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NEJM—Health Policy and Reform

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Mathuram Santosham, Duncan Steele
Rotavirus gastroenteritis is the leading cause of diarrhea-associated hospitalization and death in children younger than 5 years of age, with more than 85% of the approximately 200,000 annual rotavirus deaths occurring in Africa and Asia. Since improvements in water, sanitation, and hygiene do not..
March 23, 2017: New England Journal of Medicine
Krisda H Chaiyachati, David A Asch, David T Grande
In May 2016, Uber announced a partnership with the Southeastern Pennsylvania Transportation Authority (SEPTA) to provide discounted ride-sharing services to "bridge the first and last mile gap" and encourage people to ride the regional rail system. It was a potential win for all — increased..
March 23, 2017: New England Journal of Medicine
Kamalini Ramdas, Ara Darzi
Transformative innovations in care delivery often fail to spread. Consider shared medical appointments, in which patients receive one-on-one physician consultations in the presence of others with similar conditions. Shared appointments are used for routine care of chronic conditions, patient..
March 23, 2017: New England Journal of Medicine
Jonathan Oberlander
Republicans have vowed to repeal and replace the Affordable Care Act (ACA) ever since its enactment. But President Donald Trump and congressional Republicans are discovering what Democrats learned long ago: health care reform is politically treacherous. Can the GOP dismantle Obamacare? The bill..
March 22, 2017: New England Journal of Medicine
Kelly J Kelleher, William Gardner
The Centers for Disease Control and Prevention (CDC) has just offered further evidence that American children — and rural children in particular — are in trouble. Previously, the CDC had noted that poor U.S. children 2 to 8 years of age have higher rates of parent-reported mental, behavioral, and..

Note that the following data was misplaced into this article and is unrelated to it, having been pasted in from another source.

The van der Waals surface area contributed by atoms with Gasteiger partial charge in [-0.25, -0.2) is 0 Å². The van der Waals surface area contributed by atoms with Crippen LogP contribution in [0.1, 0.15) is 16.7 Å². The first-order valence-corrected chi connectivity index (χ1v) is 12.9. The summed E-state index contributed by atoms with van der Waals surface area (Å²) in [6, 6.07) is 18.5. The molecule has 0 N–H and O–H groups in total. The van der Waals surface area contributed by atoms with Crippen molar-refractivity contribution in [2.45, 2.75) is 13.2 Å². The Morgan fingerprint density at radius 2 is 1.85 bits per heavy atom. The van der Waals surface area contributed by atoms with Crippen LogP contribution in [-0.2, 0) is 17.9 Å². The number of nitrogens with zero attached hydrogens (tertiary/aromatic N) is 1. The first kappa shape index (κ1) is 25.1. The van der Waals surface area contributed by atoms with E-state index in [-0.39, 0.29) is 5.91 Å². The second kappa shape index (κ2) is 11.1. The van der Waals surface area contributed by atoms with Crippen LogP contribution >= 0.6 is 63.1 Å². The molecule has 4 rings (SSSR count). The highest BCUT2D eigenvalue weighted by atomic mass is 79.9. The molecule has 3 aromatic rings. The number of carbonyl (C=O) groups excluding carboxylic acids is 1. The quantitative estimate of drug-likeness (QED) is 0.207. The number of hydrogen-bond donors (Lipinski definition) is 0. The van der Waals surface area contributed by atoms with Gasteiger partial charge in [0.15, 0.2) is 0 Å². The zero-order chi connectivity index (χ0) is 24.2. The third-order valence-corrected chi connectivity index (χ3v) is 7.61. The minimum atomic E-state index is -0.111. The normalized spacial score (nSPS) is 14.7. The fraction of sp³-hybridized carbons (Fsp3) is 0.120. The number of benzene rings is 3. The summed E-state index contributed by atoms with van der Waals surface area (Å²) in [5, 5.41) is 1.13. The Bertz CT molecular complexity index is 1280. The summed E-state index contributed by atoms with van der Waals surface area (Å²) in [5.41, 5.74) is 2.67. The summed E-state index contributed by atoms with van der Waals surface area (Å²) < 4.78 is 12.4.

March 16, 2017: New England Journal of Medicine
George Q Daley
The U.S. biotechnology and pharmaceutical industries arguably lead the world in innovation while operating under stringent regulations set by the Food and Drug Administration (FDA). Although flexible pathways exist to accelerate the development or approval of treatments for serious illnesses or..
March 16, 2017: New England Journal of Medicine
Merle Ederhof, Paul B Ginsburg
Under the current Medicare payment system, hospitals are reimbursed for inpatient stays on the basis of each patient’s assigned Medicare severity diagnosis-related group (MS-DRG). The Centers for Medicare and Medicaid Services (CMS) attempts to set reimbursement rates so that the average hospital..
March 16, 2017: New England Journal of Medicine
Susan W Tolle, Joan M Teno
Under the incentives of fee-for-service Medicare, the utilization trends among persons with chronic progressive medical illness include more care in the intensive care unit (ICU), more hospitalizations, and often late or no referrals to hospice care (Figure 1). These utilization patterns are..
March 16, 2017: New England Journal of Medicine
Sarah E Wakeman
Frankie liked to tell people "we made our bones together." He must have said that a hundred times, to every new medical student I introduced to him, to every nurse, and during every one of our many visits. I had a general sense of what he meant, but on the morning I heard that he’d died from an..
March 16, 2017: New England Journal of Medicine
Sarah Miller, Laura R Wherry
Background By September 2015, a total of 29 states and Washington, D.C., were participating in Medicaid expansions under the Affordable Care Act. We examined whether Medicaid expansions were associated with changes in insurance coverage, health care use, and health among low-income adults. Methods We compared changes in outcomes during the 2 years after implementation of the Medicaid expansion (2014 and 2015) relative to the 4 years before expansion (2010 through 2013) in states with and without expansions, using data from the National Health Interview Survey...
March 9, 2017: New England Journal of Medicine
Karen M Emmons, Graham A Colditz
In the past two decades, we and others have estimated that more than half of cancers could have been prevented by applying knowledge that we already have. Tobacco use, inactivity, and obesity are modifiable causes of cancer, and evidence now suggests that vaccination against the human..